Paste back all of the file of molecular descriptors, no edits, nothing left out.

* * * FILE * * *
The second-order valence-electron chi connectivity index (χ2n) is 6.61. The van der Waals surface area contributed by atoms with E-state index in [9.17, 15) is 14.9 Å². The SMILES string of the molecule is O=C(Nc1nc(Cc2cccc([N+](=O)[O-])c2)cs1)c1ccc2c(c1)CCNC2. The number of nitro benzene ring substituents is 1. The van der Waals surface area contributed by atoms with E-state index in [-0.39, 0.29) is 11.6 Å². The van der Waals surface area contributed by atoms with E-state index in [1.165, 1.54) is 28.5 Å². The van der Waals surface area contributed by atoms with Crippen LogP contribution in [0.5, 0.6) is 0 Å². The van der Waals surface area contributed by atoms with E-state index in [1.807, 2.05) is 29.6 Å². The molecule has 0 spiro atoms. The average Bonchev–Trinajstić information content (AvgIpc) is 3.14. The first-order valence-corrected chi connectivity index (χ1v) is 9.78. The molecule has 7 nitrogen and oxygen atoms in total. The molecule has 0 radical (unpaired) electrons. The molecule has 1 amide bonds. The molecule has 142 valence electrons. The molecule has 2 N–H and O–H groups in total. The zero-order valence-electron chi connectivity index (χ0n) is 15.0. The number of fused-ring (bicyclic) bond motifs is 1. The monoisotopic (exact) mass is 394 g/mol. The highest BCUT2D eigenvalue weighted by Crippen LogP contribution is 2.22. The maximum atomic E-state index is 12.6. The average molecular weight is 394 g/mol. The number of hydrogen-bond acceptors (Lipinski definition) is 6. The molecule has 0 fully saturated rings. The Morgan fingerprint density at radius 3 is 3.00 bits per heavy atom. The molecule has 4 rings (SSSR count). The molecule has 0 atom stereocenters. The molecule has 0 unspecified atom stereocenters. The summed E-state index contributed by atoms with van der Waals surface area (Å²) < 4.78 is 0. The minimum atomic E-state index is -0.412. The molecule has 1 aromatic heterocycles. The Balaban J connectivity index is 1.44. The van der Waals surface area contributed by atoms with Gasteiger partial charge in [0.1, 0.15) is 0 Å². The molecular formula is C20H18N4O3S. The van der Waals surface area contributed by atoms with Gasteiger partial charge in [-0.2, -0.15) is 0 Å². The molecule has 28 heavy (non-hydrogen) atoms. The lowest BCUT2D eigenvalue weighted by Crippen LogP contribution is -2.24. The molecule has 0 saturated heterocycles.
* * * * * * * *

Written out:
The second-order valence-electron chi connectivity index (χ2n) is 6.61. The van der Waals surface area contributed by atoms with E-state index in [9.17, 15) is 14.9 Å². The SMILES string of the molecule is O=C(Nc1nc(Cc2cccc([N+](=O)[O-])c2)cs1)c1ccc2c(c1)CCNC2. The number of nitro benzene ring substituents is 1. The van der Waals surface area contributed by atoms with E-state index in [-0.39, 0.29) is 11.6 Å². The van der Waals surface area contributed by atoms with E-state index in [1.165, 1.54) is 28.5 Å². The van der Waals surface area contributed by atoms with Crippen LogP contribution in [0.5, 0.6) is 0 Å². The van der Waals surface area contributed by atoms with E-state index in [1.807, 2.05) is 29.6 Å². The molecule has 0 spiro atoms. The average Bonchev–Trinajstić information content (AvgIpc) is 3.14. The first-order valence-corrected chi connectivity index (χ1v) is 9.78. The molecule has 7 nitrogen and oxygen atoms in total. The molecule has 0 radical (unpaired) electrons. The molecule has 1 amide bonds. The molecule has 142 valence electrons. The molecule has 2 N–H and O–H groups in total. The zero-order valence-electron chi connectivity index (χ0n) is 15.0. The number of fused-ring (bicyclic) bond motifs is 1. The monoisotopic (exact) mass is 394 g/mol. The highest BCUT2D eigenvalue weighted by Crippen LogP contribution is 2.22. The maximum atomic E-state index is 12.6. The average molecular weight is 394 g/mol. The number of hydrogen-bond acceptors (Lipinski definition) is 6. The molecule has 0 fully saturated rings. The Morgan fingerprint density at radius 3 is 3.00 bits per heavy atom. The molecule has 4 rings (SSSR count). The molecule has 0 atom stereocenters. The molecule has 0 unspecified atom stereocenters. The summed E-state index contributed by atoms with van der Waals surface area (Å²) < 4.78 is 0. The minimum atomic E-state index is -0.412. The molecule has 1 aromatic heterocycles. The Balaban J connectivity index is 1.44. The van der Waals surface area contributed by atoms with Gasteiger partial charge in [0.1, 0.15) is 0 Å². The molecular formula is C20H18N4O3S. The van der Waals surface area contributed by atoms with Gasteiger partial charge in [-0.2, -0.15) is 0 Å². The molecule has 28 heavy (non-hydrogen) atoms. The lowest BCUT2D eigenvalue weighted by Crippen LogP contribution is -2.24. The molecule has 0 saturated heterocycles.